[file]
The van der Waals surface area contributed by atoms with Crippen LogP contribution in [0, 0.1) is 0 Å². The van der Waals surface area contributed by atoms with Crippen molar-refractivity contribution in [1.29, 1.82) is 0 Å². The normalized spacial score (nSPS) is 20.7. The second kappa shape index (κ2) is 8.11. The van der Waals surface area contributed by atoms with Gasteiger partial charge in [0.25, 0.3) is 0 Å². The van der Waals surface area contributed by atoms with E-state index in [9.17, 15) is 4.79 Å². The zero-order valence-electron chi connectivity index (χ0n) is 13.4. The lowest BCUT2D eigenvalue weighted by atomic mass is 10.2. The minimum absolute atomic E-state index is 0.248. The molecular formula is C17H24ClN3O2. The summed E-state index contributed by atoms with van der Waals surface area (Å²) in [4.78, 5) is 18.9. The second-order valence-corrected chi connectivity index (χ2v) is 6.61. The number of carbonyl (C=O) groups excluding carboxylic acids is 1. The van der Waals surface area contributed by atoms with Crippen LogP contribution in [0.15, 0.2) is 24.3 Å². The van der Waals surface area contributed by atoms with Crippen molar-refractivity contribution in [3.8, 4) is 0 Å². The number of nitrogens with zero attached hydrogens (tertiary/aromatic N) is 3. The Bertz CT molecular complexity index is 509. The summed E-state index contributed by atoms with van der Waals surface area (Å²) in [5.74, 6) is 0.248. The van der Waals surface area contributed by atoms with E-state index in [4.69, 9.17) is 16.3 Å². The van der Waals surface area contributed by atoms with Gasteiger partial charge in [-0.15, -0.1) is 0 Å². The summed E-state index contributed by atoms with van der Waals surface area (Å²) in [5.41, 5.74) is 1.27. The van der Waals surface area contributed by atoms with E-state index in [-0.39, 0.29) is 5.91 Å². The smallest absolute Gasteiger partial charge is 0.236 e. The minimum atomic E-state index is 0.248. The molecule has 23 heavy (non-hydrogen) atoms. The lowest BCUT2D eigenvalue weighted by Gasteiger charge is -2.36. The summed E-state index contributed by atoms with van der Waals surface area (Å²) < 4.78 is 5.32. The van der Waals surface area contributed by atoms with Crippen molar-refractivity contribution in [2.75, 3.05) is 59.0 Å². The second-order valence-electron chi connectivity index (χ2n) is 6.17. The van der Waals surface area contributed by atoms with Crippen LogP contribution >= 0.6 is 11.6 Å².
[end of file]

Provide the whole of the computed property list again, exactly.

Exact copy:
The van der Waals surface area contributed by atoms with Crippen LogP contribution in [0, 0.1) is 0 Å². The van der Waals surface area contributed by atoms with Crippen molar-refractivity contribution in [1.29, 1.82) is 0 Å². The normalized spacial score (nSPS) is 20.7. The second kappa shape index (κ2) is 8.11. The van der Waals surface area contributed by atoms with Gasteiger partial charge in [0.25, 0.3) is 0 Å². The van der Waals surface area contributed by atoms with E-state index in [9.17, 15) is 4.79 Å². The zero-order valence-electron chi connectivity index (χ0n) is 13.4. The lowest BCUT2D eigenvalue weighted by atomic mass is 10.2. The minimum absolute atomic E-state index is 0.248. The molecular formula is C17H24ClN3O2. The summed E-state index contributed by atoms with van der Waals surface area (Å²) in [4.78, 5) is 18.9. The second-order valence-corrected chi connectivity index (χ2v) is 6.61. The number of carbonyl (C=O) groups excluding carboxylic acids is 1. The van der Waals surface area contributed by atoms with Crippen LogP contribution in [0.15, 0.2) is 24.3 Å². The van der Waals surface area contributed by atoms with Crippen molar-refractivity contribution in [3.8, 4) is 0 Å². The number of nitrogens with zero attached hydrogens (tertiary/aromatic N) is 3. The Bertz CT molecular complexity index is 509. The summed E-state index contributed by atoms with van der Waals surface area (Å²) in [5.74, 6) is 0.248. The van der Waals surface area contributed by atoms with E-state index in [4.69, 9.17) is 16.3 Å². The van der Waals surface area contributed by atoms with Gasteiger partial charge in [-0.15, -0.1) is 0 Å². The summed E-state index contributed by atoms with van der Waals surface area (Å²) in [5.41, 5.74) is 1.27. The van der Waals surface area contributed by atoms with E-state index in [-0.39, 0.29) is 5.91 Å². The smallest absolute Gasteiger partial charge is 0.236 e. The minimum atomic E-state index is 0.248. The molecule has 23 heavy (non-hydrogen) atoms. The lowest BCUT2D eigenvalue weighted by Gasteiger charge is -2.36. The summed E-state index contributed by atoms with van der Waals surface area (Å²) < 4.78 is 5.32. The van der Waals surface area contributed by atoms with Crippen molar-refractivity contribution in [2.75, 3.05) is 59.0 Å². The second-order valence-electron chi connectivity index (χ2n) is 6.17. The van der Waals surface area contributed by atoms with Crippen LogP contribution >= 0.6 is 11.6 Å².